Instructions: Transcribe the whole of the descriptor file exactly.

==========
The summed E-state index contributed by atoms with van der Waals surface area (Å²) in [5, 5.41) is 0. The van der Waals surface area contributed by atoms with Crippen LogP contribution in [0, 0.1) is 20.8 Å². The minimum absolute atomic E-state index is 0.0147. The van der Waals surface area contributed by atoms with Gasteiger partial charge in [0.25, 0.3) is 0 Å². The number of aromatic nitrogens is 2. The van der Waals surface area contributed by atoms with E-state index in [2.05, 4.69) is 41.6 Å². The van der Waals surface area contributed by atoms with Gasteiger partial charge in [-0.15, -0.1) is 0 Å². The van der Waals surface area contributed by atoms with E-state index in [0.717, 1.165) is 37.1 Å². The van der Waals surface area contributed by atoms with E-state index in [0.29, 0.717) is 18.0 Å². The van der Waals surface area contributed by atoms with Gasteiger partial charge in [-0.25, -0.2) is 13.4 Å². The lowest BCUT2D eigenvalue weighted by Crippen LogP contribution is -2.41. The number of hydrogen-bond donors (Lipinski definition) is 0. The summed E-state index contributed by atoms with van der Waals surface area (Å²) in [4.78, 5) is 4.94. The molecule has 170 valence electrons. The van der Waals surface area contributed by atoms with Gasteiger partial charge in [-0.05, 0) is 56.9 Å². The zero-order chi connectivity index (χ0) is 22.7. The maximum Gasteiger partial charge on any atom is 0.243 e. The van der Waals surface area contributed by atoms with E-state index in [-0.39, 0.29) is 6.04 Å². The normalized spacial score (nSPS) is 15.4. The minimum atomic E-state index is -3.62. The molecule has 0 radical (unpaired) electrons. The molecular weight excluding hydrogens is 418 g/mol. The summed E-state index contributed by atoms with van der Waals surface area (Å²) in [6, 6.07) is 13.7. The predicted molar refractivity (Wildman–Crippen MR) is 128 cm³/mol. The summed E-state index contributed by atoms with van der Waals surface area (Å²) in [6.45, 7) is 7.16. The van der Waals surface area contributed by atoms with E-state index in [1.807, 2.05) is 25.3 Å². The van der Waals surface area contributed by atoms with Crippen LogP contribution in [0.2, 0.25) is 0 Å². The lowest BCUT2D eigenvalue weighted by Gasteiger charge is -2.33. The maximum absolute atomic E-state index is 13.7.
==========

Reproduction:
The summed E-state index contributed by atoms with van der Waals surface area (Å²) in [5, 5.41) is 0. The van der Waals surface area contributed by atoms with Crippen LogP contribution in [0, 0.1) is 20.8 Å². The minimum absolute atomic E-state index is 0.0147. The van der Waals surface area contributed by atoms with Gasteiger partial charge in [0.25, 0.3) is 0 Å². The number of aromatic nitrogens is 2. The van der Waals surface area contributed by atoms with E-state index in [2.05, 4.69) is 41.6 Å². The van der Waals surface area contributed by atoms with Gasteiger partial charge in [-0.15, -0.1) is 0 Å². The van der Waals surface area contributed by atoms with E-state index in [0.717, 1.165) is 37.1 Å². The van der Waals surface area contributed by atoms with E-state index in [0.29, 0.717) is 18.0 Å². The van der Waals surface area contributed by atoms with Gasteiger partial charge in [-0.25, -0.2) is 13.4 Å². The lowest BCUT2D eigenvalue weighted by Crippen LogP contribution is -2.41. The number of hydrogen-bond donors (Lipinski definition) is 0. The summed E-state index contributed by atoms with van der Waals surface area (Å²) in [4.78, 5) is 4.94. The molecule has 170 valence electrons. The van der Waals surface area contributed by atoms with Gasteiger partial charge in [-0.05, 0) is 56.9 Å². The zero-order chi connectivity index (χ0) is 22.7. The maximum Gasteiger partial charge on any atom is 0.243 e. The van der Waals surface area contributed by atoms with E-state index in [-0.39, 0.29) is 6.04 Å². The normalized spacial score (nSPS) is 15.4. The minimum atomic E-state index is -3.62. The molecule has 0 radical (unpaired) electrons. The molecular weight excluding hydrogens is 418 g/mol. The summed E-state index contributed by atoms with van der Waals surface area (Å²) in [6, 6.07) is 13.7. The predicted molar refractivity (Wildman–Crippen MR) is 128 cm³/mol. The summed E-state index contributed by atoms with van der Waals surface area (Å²) in [6.45, 7) is 7.16. The van der Waals surface area contributed by atoms with E-state index in [1.807, 2.05) is 25.3 Å². The van der Waals surface area contributed by atoms with Crippen LogP contribution in [0.2, 0.25) is 0 Å². The lowest BCUT2D eigenvalue weighted by Gasteiger charge is -2.33. The maximum absolute atomic E-state index is 13.7.